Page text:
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Saturday, November 9, 2013: Bangor historical museum, Mike Michaud, Head Start

Letter confusion

We were confused by the letter to the editor by Sen. Doug Thomas, R-Ripley, in the Nov. 2 BDN: “ Beware of Ordinances.” In the generic sense, rights-based ordinances give local people more rights by elevating their rights above those of corporations. These are not zoning ordinances; they are local civil rights laws.

And rights-based ordinances can protect community members and the things in the community that they value, such as the local environment. Otherwise, corporations may irreparably damage and change the community and its environs. In addition, they are much less expensive to litigate than a regulatory ordinance because the bottom line is about community rights, not permit details.

Just to be clear, rights-based ordinances give local people the power they need to protect their communities from inappropriate development (industrial wind farms, cell towers, energy corridors) by corporations that are increasingly transnational corporations who do not live in the community and who send their profits out of state and abroad.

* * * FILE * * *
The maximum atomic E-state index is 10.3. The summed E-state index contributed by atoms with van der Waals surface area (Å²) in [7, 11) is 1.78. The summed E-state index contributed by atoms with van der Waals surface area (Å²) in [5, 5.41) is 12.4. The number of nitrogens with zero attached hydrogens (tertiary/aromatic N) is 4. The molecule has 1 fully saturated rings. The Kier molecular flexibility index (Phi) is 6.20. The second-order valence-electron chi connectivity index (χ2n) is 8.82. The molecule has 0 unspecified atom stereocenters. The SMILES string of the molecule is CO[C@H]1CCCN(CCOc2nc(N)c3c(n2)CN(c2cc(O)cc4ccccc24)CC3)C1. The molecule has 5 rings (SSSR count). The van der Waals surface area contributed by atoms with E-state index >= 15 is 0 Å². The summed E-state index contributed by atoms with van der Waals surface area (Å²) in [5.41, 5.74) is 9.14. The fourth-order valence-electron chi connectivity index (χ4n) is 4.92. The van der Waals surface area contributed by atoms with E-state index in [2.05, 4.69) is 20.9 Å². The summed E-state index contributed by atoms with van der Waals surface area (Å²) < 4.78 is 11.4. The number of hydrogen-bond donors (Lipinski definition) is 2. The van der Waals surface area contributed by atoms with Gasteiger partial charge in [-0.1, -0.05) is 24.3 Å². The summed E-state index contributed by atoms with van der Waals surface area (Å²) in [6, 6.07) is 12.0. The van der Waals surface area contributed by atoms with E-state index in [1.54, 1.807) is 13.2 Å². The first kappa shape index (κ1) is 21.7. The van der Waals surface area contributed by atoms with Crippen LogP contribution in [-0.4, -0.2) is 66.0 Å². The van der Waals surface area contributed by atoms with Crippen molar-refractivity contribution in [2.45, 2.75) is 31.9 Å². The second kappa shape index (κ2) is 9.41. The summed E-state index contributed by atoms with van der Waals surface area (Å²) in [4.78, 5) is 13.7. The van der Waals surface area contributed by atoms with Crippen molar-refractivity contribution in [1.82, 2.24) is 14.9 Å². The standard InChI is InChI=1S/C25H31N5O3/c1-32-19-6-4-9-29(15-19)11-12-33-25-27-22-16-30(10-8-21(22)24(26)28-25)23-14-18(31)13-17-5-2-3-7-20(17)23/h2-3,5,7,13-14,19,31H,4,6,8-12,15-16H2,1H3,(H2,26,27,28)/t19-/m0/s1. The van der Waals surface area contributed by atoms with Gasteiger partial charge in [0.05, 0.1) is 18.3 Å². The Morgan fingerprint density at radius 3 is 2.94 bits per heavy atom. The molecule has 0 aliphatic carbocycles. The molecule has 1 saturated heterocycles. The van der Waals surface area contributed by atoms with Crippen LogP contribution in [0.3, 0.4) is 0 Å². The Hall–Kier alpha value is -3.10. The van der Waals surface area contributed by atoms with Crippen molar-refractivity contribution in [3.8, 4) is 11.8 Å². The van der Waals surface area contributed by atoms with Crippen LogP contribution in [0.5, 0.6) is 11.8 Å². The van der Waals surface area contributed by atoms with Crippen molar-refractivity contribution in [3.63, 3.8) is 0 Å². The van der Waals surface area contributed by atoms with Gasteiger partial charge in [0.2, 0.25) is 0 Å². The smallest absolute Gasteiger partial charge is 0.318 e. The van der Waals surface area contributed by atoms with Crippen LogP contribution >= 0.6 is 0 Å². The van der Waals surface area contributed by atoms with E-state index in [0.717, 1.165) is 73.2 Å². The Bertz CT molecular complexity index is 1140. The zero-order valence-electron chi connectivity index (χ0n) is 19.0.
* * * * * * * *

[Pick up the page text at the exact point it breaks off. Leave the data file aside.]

Don and Paula Moore


Historic society

We are sorry to hear about the temporary closing of the Bangor Museum & History Center but, more importantly, of the resignation of director Jennifer Pictou and curator Dana Lippett. We know how hard both have worked to make this museum a vital part of our community. Board vice president Melissa Gerety’s comment that the closing is a “non-story,” along with the resignation of two vital employees, is concerning.

Board leadership and support is vital in any organization. The community and school programs that Pictou and Lippett developed and ran will certainly be in jeopardy now. How much can be done with schools when the museum is closed for the greater part of the school year?

It appears the board of directors has to step up to the plate. The answer isn’t for people in the community to make more donations. They’ve received donations and grants for wonderful exhibits in the past but can’t keep valuable and experienced key staff members to run their programs. The curator alone had 15 years experience with the museum. We’ll be finding a more worthwhile group to send our donations to in the future.

We wish Pictou and Lippett the best of luck and thank them for their dedication and hard work at the historical society.

Adele and Ron St. Pierre


Good start for your head

I’m responding to Oct. 28 BDN editorial, “Maine’s toddlers: Does anyone care about the proposed cuts?” The editorial talks about the pros and cons of early childhood education, specifically the Head Start program. It’s no secret that money spent at the beginning of education is the best possible investment, and the state of Maine could be the model for the rest of the United States. There have been millions if not billions spent on studies, and the results are clear. It is time to reallocate some of those millions to the classroom.